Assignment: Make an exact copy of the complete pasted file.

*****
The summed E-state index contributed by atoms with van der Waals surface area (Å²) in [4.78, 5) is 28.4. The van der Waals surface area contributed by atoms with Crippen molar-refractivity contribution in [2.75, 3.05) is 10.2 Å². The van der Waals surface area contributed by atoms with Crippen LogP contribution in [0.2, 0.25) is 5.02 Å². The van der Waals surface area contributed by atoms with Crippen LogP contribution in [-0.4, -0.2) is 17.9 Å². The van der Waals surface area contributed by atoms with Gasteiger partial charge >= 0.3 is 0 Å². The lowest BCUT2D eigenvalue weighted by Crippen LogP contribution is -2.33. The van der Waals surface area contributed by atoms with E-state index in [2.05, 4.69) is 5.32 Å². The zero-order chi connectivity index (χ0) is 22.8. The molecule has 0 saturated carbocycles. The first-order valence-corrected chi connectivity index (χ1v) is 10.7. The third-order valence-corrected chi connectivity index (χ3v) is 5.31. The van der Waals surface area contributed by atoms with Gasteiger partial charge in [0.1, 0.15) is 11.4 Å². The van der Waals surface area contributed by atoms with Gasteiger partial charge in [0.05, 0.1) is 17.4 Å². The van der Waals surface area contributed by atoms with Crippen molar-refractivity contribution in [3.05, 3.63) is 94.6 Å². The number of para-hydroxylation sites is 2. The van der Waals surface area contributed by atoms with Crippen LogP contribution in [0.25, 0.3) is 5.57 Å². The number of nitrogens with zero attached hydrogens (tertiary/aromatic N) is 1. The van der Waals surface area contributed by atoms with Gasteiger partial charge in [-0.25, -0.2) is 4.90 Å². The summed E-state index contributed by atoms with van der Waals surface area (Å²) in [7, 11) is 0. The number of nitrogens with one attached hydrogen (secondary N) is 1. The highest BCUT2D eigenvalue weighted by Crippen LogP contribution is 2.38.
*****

The summed E-state index contributed by atoms with van der Waals surface area (Å²) in [4.78, 5) is 28.4. The van der Waals surface area contributed by atoms with Crippen molar-refractivity contribution in [2.75, 3.05) is 10.2 Å². The van der Waals surface area contributed by atoms with Crippen LogP contribution in [0.2, 0.25) is 5.02 Å². The van der Waals surface area contributed by atoms with Crippen LogP contribution in [-0.4, -0.2) is 17.9 Å². The van der Waals surface area contributed by atoms with Gasteiger partial charge >= 0.3 is 0 Å². The lowest BCUT2D eigenvalue weighted by Crippen LogP contribution is -2.33. The van der Waals surface area contributed by atoms with E-state index in [2.05, 4.69) is 5.32 Å². The zero-order chi connectivity index (χ0) is 22.8. The molecule has 0 saturated carbocycles. The first-order valence-corrected chi connectivity index (χ1v) is 10.7. The third-order valence-corrected chi connectivity index (χ3v) is 5.31. The van der Waals surface area contributed by atoms with Gasteiger partial charge in [0.1, 0.15) is 11.4 Å². The van der Waals surface area contributed by atoms with Gasteiger partial charge in [0.05, 0.1) is 17.4 Å². The van der Waals surface area contributed by atoms with Crippen molar-refractivity contribution in [3.05, 3.63) is 94.6 Å². The number of para-hydroxylation sites is 2. The van der Waals surface area contributed by atoms with Crippen LogP contribution in [0.25, 0.3) is 5.57 Å². The number of nitrogens with zero attached hydrogens (tertiary/aromatic N) is 1. The van der Waals surface area contributed by atoms with Gasteiger partial charge in [-0.25, -0.2) is 4.90 Å². The summed E-state index contributed by atoms with van der Waals surface area (Å²) in [7, 11) is 0. The number of nitrogens with one attached hydrogen (secondary N) is 1. The highest BCUT2D eigenvalue weighted by Crippen LogP contribution is 2.38.